{pagebreak}

“We were all taken in, but Tomer triggered it by taking pictures of our friends with his phone. A stewardess got nervous and ‘profiled’ him. They took us off the plane and held us for three hours, but at the end, we were joking with the security people and they were apologizing. We had good English and were able to explain ourselves. It got us thinking about people who may be from Iraq or Egypt and haven’t done anything, but don’t have enough English to explain themselves. We were able to clear it up quickly and it became a good song and a funny story we can tell, but people can get stuck in jail and held as a terrorist.”

Prelude To A Groove Future

Muskat never thought of doing anything but playing music. His father taught organ and ran a music conservatory. Muskat grew up around stages and classrooms full of instruments and took piano and violin lessons as a boy. His father’s family came from Romania; his mother was Polish; and he had grandparents who played folkloric music; but he avoided traditional sounds at first. “Like all kids, I ran away from the music my parents loved, then did a big loop and came back to it, but with a twist.”

Tamir Muskat

Muskat’s BBB Setup

Drums Gretsch, Ludwig, or Rogers (vintage)
1 22" x 14" Bass Drum
2 14" x 5" Snare Drum
3 13" x 9" Tom
4 16" x 16" Floor Tom
5 14" x 5" Auxiliary Snare Drum

Cymbals Sabian or Zildjian A
A 14" Hi-Hat
B 16" Crash
C 18" Crash
D 14" Crash

Percussion (usually LP)
E Bongos
F Timbales

Electronics
G Korg Kaossilator
H M-Audio Oxygen Keyboard
I Akai MPC 1000 Sampler

Tamir Muskat also uses Remo Ambassador coated heads and 5A sticks (any brand)

Muskat started playing drums early on, but his parents refused to buy him a drum kit. They let him play other instruments, but drew the line at percussion. Their resistance made him even more determined to be a drummer. When he was 13, his parents finally reneged and got him a drum kit, but he was already proficient, having had access to instruments at the conservatory. Once he had his own kit, there was no stopping him.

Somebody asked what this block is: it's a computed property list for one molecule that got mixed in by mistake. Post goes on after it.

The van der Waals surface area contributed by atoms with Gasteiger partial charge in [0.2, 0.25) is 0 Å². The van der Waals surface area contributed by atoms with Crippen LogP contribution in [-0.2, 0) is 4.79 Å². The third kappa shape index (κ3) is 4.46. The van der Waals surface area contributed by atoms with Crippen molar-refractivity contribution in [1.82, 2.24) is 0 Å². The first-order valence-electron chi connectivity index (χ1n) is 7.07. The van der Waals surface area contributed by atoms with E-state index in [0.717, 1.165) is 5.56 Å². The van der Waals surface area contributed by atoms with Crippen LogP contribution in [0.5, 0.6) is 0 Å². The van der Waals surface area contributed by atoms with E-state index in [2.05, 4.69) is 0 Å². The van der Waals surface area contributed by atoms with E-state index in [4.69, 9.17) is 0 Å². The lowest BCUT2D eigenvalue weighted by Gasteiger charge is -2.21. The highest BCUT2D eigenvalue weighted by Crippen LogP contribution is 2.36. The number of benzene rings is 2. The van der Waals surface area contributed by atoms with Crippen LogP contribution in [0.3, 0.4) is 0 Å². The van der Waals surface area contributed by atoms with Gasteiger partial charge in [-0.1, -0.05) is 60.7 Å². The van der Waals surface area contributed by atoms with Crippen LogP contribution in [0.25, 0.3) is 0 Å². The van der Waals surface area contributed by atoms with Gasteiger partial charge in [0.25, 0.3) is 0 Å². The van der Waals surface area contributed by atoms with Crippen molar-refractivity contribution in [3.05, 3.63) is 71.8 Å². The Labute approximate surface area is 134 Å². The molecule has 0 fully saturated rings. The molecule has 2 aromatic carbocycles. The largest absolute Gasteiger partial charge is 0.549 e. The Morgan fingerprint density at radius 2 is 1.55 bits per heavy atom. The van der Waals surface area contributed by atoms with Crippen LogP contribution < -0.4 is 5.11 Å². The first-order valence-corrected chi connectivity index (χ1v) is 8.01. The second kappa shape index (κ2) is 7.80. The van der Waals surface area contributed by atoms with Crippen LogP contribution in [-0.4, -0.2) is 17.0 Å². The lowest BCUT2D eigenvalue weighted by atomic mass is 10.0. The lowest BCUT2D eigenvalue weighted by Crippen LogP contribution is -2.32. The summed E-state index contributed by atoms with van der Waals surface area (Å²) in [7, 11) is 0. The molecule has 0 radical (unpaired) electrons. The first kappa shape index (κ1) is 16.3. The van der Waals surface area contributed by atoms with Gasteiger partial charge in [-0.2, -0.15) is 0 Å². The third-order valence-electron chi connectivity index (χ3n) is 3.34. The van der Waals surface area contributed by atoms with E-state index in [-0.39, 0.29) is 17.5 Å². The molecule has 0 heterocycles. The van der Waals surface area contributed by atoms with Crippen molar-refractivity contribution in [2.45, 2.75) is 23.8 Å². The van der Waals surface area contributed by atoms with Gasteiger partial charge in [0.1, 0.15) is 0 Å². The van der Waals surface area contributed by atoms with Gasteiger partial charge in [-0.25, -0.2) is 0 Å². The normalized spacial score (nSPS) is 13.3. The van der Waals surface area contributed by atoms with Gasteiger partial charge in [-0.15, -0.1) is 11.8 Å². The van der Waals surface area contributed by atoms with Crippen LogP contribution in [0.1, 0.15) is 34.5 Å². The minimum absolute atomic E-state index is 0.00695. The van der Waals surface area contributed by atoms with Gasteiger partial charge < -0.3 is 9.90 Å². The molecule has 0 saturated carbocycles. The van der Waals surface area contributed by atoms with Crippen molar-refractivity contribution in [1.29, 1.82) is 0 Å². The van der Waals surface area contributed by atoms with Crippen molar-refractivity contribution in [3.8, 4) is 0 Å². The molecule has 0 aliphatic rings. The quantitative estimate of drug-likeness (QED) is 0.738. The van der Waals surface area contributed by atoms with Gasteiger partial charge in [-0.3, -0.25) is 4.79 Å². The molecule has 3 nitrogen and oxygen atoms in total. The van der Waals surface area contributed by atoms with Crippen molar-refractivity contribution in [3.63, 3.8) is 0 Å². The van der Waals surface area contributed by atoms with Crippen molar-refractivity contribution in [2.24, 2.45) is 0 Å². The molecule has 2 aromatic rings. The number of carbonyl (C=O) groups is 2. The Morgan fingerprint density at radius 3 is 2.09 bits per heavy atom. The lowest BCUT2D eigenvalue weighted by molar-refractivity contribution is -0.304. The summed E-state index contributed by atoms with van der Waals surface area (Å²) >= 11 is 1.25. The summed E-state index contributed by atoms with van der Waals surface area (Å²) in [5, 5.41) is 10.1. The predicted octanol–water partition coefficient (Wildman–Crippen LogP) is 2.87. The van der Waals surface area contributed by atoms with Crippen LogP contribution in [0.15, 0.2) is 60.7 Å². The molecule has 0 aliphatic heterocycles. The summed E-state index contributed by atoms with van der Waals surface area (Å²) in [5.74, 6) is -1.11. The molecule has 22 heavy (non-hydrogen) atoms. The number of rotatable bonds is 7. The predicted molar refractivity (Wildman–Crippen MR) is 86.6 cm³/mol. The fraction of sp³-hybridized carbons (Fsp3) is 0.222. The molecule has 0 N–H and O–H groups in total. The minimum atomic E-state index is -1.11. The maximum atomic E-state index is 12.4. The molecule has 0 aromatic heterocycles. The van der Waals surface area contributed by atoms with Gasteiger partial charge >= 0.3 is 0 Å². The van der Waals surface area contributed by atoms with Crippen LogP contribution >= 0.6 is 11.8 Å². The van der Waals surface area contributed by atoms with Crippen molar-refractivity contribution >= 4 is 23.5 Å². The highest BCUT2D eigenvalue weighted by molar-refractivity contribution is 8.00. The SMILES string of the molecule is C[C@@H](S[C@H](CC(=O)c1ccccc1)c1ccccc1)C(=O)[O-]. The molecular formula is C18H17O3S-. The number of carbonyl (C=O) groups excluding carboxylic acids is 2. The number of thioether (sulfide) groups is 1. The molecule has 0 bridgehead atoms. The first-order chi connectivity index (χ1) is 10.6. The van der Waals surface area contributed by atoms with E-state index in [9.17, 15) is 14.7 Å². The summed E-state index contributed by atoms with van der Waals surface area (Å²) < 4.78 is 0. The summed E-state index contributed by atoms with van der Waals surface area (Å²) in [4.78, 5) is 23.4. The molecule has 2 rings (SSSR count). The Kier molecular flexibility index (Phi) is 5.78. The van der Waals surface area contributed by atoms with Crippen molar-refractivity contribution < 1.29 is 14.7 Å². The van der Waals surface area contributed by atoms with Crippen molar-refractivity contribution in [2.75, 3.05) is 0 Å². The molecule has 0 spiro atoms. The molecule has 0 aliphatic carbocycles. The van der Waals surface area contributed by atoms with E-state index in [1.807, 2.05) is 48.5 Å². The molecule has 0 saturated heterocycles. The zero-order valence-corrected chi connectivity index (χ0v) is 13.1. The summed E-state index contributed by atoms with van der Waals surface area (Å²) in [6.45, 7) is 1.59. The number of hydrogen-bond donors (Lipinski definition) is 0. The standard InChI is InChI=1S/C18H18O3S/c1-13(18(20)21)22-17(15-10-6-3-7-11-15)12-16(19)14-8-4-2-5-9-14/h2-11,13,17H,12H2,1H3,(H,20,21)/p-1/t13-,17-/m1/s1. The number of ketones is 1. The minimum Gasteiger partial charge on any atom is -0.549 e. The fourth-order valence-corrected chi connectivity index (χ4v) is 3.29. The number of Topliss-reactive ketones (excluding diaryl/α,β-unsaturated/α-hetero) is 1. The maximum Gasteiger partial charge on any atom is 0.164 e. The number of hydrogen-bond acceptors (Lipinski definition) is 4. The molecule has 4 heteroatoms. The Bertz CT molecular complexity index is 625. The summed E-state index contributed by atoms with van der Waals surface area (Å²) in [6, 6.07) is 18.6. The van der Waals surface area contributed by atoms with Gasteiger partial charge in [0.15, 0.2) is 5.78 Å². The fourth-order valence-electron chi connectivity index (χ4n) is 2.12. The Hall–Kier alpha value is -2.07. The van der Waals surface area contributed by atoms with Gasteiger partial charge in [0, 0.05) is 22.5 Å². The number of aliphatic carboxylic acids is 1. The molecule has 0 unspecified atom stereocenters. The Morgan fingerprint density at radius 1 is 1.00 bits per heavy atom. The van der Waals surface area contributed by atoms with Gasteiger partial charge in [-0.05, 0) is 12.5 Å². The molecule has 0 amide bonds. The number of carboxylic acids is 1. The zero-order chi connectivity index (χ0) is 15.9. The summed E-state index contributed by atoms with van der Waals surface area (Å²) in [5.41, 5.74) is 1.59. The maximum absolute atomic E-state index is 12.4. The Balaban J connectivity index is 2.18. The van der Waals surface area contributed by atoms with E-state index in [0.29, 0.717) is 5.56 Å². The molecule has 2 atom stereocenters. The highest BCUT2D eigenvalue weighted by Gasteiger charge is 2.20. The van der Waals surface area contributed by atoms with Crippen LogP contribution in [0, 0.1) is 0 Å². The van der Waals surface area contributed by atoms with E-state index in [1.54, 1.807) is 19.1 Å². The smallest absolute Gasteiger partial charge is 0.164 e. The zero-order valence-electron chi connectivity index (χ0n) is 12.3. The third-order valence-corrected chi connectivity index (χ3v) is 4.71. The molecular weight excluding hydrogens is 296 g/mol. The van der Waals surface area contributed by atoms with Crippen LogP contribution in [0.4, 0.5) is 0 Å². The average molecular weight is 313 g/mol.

He put together a recording studio in his family’s basement, got a 4-track tape recorder, and started producing music for himself and his friends. Two years later, he moved up to a 16-track setup. He started recording thrash metal and electronic music with a folkloric edge. “I came back to the music of my parents and the international sounds that I heard all around me and started to mash up Middle Eastern stuff with a punk-rock attitude. Even back then I was interested in breaking up the traditional drum kit.” He invented weird tunings and glued together his own percussion instruments from stuff he found on the streets. Today, he has a suitcase full of African, Cuban, and Middle Eastern drums. “The BBB sound is always changing, so I want to push the envelope. I never go with the familiar. I like to play drums in ways they were never meant to be used.”

In 1996, he came to New York with Izabo (pronounced “is a bow”), a band that played Arab-flavored space music. When the band went back to Israel, Muskat stayed and was soon an in-demand session player and favorite sideman for a wide variety of bands, including the ska/jazz/klezmer outfit Firewater, as well as The Big Lazy, a cinematic Americana trio with guitarist Stephen Ulrich and stand-up bass player Paul Dugan. It’s about as far from Balkan Beat Box as you can get. “I listen to all kinds of music and loved their trance-y Americana sound, but even then, my beats were all over the pace. I never go with what the song suggests. I like adding my weird groove to it. I don’t do it to change the music; I just have to put out what I have in me.”

Later on, he started Vibromonk Records with Dan Shatzky. It became a production studio known for its eclectic approach to recording. He didn’t want to stay a session musician; he wanted put out his own projects and produce other artists. One of those early projects was an album for Ori Kaplan, the sax player with Gogol Bordello. Kaplan introduced Muskat to Gogol frontman Eugene Hutz and the trio began collaborating under the ambitious moniker J├╝disch-Ukrainische Freundschaft.

Hutz wanted to make original tracks to play when he did DJ gigs. The recording process started by mashing up the Ukrainian gypsy-punk stuff Hutz brought in with all kinds of Eastern European sounds. It wasn’t meant to be an album, just a collection tracks for Hutz to play in clubs, but when the Stinky label heard it, they put it out as Gogol Bordello Vs. Tamir Muskat. It never sold much, but the work Kaplan and Muskat did on the project planted the seeds that grew into Balkan Beat Box.

Beat-share Arrangement

These days, Muskat and lead singer and percussionist Tomer Yosef generate the complex rhythm patterns at the core of the band, both on stage and in the studio. After years of playing together, their creative process is now mostly intuitive. “In the studio, we don’t talk much,” Muskat says. “When we feel [the music] there’s no need for talking; we just do what complements the music, leaving a lot of space for each other. I may start a fill and he will finish it without thinking about it.

“When you have two people playing the same instrument without bringing ego into it, the four hands start to move as one. For the live situation, we learn how to play the tracks we made in the studio. Then we divide the beats and patterns between his drum kit and mine. Sometimes, we’ll have complex patterns that we have to learn [how to re-create]. Playing live, the sections evolve and change, although it’s often best to just stay with a simple pattern that moves people.”